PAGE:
Consumers are ready to start using stronger authentication technologies and want their banks and brokerage houses to monitor online transactions for suspicious activity.
As trust among consumers for online banking continues to erode, users in the United States, Europe, Australia, and India are demanding stronger security for their online accounts, a poll published Thursday reported.
According to survey results, majorities of nearly 1,700 consumers in eight countries said they were ready to start using stronger authentication technologies that went beyond the traditional user name/password, wanted their banks and brokerage houses to monitor online banking transactions for suspicious activity, and were familiar with the term "phishing."
The fourth-annual online poll conducted by RSA, the security division of storage maker EMC, traced the ongoing slide in consumer trust: 82% of account holders said that they are less likely to respond to e-mail from their bank because of phishing scams. The results in 2005 and 2004 were 79% and 70%, respectively.
Microsoft Corp. and industry partners are pushing ahead with plans to make the Web a little safer with a new technology to combat phishing.
At next month's RSA Conference in San Francisco, the software giant plans to announce that a number of Web sites have gone through a new certification process designed to make it harder for phishers to spoof them. The process gives third-party certification authorities like VeriSign Inc. and Entrust Inc. a more stringent set of guidelines to follow when they are authenticating Web sites.
The result of the process is something called an Extended Validation Secure Sockets Layer (EV SSL) certificate, which can be used by Web sites to help reassure Web surfers that they are handing over their private information to a legitimate site.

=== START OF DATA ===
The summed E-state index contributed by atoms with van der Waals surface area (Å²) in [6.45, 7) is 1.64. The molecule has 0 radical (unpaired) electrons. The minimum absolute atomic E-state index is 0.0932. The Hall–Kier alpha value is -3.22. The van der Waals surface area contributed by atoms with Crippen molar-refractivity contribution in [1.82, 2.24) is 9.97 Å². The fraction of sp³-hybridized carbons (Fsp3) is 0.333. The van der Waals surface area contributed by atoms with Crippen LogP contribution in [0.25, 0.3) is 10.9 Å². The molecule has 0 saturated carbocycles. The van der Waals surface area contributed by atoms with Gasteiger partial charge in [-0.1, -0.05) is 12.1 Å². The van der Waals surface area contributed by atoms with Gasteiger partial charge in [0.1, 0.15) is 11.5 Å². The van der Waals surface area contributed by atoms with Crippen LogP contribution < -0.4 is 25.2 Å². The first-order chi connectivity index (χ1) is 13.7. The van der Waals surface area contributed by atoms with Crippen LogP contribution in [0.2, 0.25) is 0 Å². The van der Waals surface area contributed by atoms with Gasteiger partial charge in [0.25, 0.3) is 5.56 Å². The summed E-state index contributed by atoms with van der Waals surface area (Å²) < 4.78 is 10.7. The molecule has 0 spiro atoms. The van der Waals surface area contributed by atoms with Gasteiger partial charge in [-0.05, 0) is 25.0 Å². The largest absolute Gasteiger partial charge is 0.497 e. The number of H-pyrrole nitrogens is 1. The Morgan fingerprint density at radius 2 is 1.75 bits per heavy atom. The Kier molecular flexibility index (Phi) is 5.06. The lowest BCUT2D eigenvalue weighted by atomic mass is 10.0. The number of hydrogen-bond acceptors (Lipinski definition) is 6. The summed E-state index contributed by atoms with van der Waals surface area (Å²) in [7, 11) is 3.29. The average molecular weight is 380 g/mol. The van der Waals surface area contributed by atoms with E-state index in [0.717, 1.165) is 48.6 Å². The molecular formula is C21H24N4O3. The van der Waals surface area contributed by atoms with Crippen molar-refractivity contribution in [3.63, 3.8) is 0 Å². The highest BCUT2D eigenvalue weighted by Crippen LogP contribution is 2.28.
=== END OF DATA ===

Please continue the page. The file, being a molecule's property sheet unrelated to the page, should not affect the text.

Microsoft is ahead of other browser-makers in supporting EV SSL certificates, which will work with Internet Explorer 7 by the end of this month. But for the technology to take off, it must also be widely adopted by Web sites.
McAfee, Inc has announced that McAfee(R) SiteAdvisor(TM), the world's first safe search and browse technology, now provides anti-phishing protection. Beginning immediately, consumers who download the free SiteAdvisor software will get advanced, real-time "phishing" detection that combines white lists, black lists and heuristics to provide early warnings against scam sites that can compromise consumers' identities. Current SiteAdvisor users will get this new feature automatically.
McAfee, Inc. (NYSE:MFE) today announced that McAfee(R) SiteAdvisor(TM), the world's first safe search and browse technology, now provides anti-phishing protection. Beginning immediately, consumers who download the free SiteAdvisor software will get advanced, real-time "phishing" detection that combines white lists, black lists and heuristics to provide early warnings against scam sites that can compromise consumers' identities. Current SiteAdvisor users will get this new feature automatically.